Freedom from Workplace Bullies Week 2011: October 16-22

“Freedom from Workplace Bullies Week,” an annual observance sponsored by the Workplace Bullying Institute, runs from October 16 through 22.  It is an important opportunity for supporters of the workplace anti-bullying movement to educate the public and rally others to the cause.

In the U.S., this movement is reaching the point where workplace bullying is a recognized phenomenon. Although there always are new audiences who haven’t named or labeled this hurtful and destructive behavior, these days we’re having to explain ourselves a little less than before. Within wider circles, the term “workplace bullying” is used and understood. Our educational work is far from over — the need will endure — but we’re seeing progress in terms of public comprehension.

For today, I want to center our attention on action. Toward that end, I’m re-posting my article “Ten ways to stop workplace bullying,” from December 2010:

Ten ways to stop workplace bullying

When people talk to me about workplace bullying, they often ask, what can I do to help? The following list is hardly exhaustive, but it’s a starting place:

1. Don’t — Don’t be a workplace bully. It starts with each of us.

2. Stand up — Stand up for someone who is being bullied. Silence equals permission.

3. Support — Similarly, support friends, colleagues, and family members who are experiencing bullying at work. Validate their concerns and, where appropriate, guide them to coaching, counseling, and legal assistance. (For some resources, go here.)

4. Ask — Ask your employer to educate employees about workplace bullying and to include an anti-bullying policy in the employee handbook.

5. Post — If you read an article on workplace bullying, post a comment to it online, voicing your support for taking this problem seriously. Help to generate momentum for the anti-bullying movement.

6. Talk — Yes, just talk about it with others. Without making a pest of yourself to your friends, family, and associates, discuss bullying as part of the workplace experience for many employees.

7. Law reform — Support anti-bullying legislation. For readers in the U.S., get active in the grassroots campaign to enact the Healthy Workplace Bill in states around the nation (link here). (Full disclosure: I’m the author of the Healthy Workplace Bill, so I do have an interest in seeing it enacted!)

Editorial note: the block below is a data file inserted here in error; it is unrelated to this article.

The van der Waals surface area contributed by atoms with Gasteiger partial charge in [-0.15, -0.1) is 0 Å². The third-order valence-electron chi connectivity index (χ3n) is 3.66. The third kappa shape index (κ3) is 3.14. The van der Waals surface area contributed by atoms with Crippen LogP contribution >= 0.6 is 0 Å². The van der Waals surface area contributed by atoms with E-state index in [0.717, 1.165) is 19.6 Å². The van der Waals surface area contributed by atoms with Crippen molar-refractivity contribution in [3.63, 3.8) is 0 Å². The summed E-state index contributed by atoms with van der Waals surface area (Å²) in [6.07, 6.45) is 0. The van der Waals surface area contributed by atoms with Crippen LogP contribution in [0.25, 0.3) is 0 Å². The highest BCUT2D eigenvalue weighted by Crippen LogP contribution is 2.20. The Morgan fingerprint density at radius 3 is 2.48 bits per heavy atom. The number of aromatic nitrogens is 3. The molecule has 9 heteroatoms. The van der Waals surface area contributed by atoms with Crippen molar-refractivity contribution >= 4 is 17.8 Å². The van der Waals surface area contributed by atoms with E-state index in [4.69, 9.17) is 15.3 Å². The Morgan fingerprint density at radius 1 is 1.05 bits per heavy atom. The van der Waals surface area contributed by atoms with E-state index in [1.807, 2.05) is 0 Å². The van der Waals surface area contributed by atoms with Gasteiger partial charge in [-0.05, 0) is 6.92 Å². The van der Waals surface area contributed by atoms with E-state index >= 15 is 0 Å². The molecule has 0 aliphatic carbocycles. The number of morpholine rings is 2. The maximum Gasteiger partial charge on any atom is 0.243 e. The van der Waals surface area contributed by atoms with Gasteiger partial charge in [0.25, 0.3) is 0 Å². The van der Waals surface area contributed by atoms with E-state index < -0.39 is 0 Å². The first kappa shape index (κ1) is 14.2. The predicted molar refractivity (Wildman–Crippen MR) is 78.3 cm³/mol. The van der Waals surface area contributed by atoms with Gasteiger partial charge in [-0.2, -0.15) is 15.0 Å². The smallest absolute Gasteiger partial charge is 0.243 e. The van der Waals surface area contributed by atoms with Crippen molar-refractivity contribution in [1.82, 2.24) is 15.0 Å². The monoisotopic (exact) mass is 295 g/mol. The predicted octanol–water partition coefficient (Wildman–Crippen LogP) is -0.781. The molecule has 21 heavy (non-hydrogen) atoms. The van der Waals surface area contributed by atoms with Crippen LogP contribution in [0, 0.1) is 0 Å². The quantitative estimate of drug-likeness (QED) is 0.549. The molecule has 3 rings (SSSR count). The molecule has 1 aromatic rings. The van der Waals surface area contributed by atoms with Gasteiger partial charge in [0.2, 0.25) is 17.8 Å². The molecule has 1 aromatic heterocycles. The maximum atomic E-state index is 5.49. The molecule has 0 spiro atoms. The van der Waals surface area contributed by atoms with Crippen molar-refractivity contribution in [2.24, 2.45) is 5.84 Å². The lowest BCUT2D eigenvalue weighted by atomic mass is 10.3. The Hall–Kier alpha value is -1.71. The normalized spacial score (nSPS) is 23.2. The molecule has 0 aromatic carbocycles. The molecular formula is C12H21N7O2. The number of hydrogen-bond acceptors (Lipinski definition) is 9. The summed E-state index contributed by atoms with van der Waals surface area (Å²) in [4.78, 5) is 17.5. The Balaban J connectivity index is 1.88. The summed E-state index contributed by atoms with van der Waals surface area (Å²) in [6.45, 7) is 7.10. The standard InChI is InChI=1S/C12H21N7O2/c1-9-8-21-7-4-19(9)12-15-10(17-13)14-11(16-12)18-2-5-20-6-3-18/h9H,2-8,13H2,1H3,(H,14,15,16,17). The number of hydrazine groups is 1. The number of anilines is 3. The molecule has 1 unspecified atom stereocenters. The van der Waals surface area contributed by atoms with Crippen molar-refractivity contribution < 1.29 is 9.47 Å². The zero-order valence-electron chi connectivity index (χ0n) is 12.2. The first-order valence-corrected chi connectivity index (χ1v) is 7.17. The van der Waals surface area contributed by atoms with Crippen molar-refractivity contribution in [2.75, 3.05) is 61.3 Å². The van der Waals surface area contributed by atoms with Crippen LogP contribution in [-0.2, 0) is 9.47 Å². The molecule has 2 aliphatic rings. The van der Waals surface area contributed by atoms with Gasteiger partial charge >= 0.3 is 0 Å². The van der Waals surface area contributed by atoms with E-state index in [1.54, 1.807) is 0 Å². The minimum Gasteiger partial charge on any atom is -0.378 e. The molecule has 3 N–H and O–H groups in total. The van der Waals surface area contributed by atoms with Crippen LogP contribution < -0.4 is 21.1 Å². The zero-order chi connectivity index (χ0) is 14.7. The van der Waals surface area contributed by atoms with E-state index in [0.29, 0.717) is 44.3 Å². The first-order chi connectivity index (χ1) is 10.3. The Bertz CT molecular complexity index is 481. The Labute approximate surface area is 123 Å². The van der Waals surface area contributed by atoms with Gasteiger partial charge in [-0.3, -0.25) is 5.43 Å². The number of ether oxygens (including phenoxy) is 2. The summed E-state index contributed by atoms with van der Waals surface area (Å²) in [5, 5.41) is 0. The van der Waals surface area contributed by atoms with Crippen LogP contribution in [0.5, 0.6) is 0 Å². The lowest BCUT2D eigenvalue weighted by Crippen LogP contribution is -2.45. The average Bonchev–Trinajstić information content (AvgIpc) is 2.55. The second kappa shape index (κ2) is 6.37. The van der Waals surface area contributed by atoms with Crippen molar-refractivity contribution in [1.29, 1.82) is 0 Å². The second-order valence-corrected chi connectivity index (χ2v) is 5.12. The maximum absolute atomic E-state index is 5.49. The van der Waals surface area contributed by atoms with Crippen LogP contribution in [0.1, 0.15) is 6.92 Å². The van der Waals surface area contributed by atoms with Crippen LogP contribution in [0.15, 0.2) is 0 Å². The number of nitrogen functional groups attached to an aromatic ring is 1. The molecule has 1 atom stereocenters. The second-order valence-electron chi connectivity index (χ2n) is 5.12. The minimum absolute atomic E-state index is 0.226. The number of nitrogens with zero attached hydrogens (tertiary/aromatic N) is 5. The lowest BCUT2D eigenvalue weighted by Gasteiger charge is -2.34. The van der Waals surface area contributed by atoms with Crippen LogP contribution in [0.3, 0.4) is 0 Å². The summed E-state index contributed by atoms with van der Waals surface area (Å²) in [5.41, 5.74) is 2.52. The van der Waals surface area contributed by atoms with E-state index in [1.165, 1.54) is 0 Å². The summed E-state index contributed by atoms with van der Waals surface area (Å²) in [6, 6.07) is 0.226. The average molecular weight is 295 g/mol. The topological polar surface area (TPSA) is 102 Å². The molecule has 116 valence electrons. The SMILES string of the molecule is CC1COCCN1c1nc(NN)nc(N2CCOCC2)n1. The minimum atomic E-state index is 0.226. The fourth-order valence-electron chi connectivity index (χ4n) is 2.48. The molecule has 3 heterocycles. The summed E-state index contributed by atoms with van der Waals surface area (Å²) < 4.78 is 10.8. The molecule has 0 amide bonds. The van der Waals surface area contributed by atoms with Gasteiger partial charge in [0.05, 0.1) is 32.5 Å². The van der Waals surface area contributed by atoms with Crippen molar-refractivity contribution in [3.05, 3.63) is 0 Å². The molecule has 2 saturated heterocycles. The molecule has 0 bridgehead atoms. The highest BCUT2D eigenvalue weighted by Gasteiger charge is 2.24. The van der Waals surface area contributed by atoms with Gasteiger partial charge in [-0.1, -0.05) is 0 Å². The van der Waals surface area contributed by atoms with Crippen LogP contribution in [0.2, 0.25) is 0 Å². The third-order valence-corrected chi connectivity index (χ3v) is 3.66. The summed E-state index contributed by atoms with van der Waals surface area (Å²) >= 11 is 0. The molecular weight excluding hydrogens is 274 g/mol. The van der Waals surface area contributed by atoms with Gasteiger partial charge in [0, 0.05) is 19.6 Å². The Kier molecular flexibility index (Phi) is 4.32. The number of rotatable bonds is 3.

8. Unions — If you are a member of a union, lobby your union leaders to educate members about workplace bullying and to negotiate an abusive supervision clause in the collective bargaining agreement, as discussed here.

9. Faith — If you are a member of a church, synagogue, or mosque, encourage your congregational leaders and fellow members to include workplace bullying among their social action concerns.

10. Connect — We must connect workplace bullying to other forms of interpersonal abuse, such as school bullying, cyber bullying, and domestic abuse. There are many unfortunate similarities between them, and helping others to understand this will serve as a powerful consciousness raising mechanism.

Words of caution

Some of these actions carry personal risks. There is something very threatening about this topic to certain individuals and organizations. Furthermore, when someone is suffering due to workplace bullying, they may be in a difficult place psychologically. Thus, please consider:

1. Those who stand up for bullying targets may find themselves next on the firing line. This is a very real possibility.

2. A bad employer may consider you a troublemaker simply for asking that the organization oppose these behaviors.

3. Posting a comment online about workplace bullying may lead to some people to ridicule your concerns.

4. Providing homebrewed psychological counseling or legal advice is not only unwise, but also illegal if you are not licensed to provide such assistance.

***

Related post

Cities, towns, and counties proclaim support for Freedom from Workplace Bullies Week 2011

10 responses

  1. I love this article and I want to show my support for Freedom from Workplace Bullies week.I live in Scotland and have recently been the target of workplace bullying by a manager with a lot of psychopathic traits according to the work of Babiak and Hare.Although there are many heplful groups and websites here in the UK we still need to do so much more to raise awareness of and deal with this issue. I am now in a new job and am about to start working with the union that supported me through my 18 month ordeal.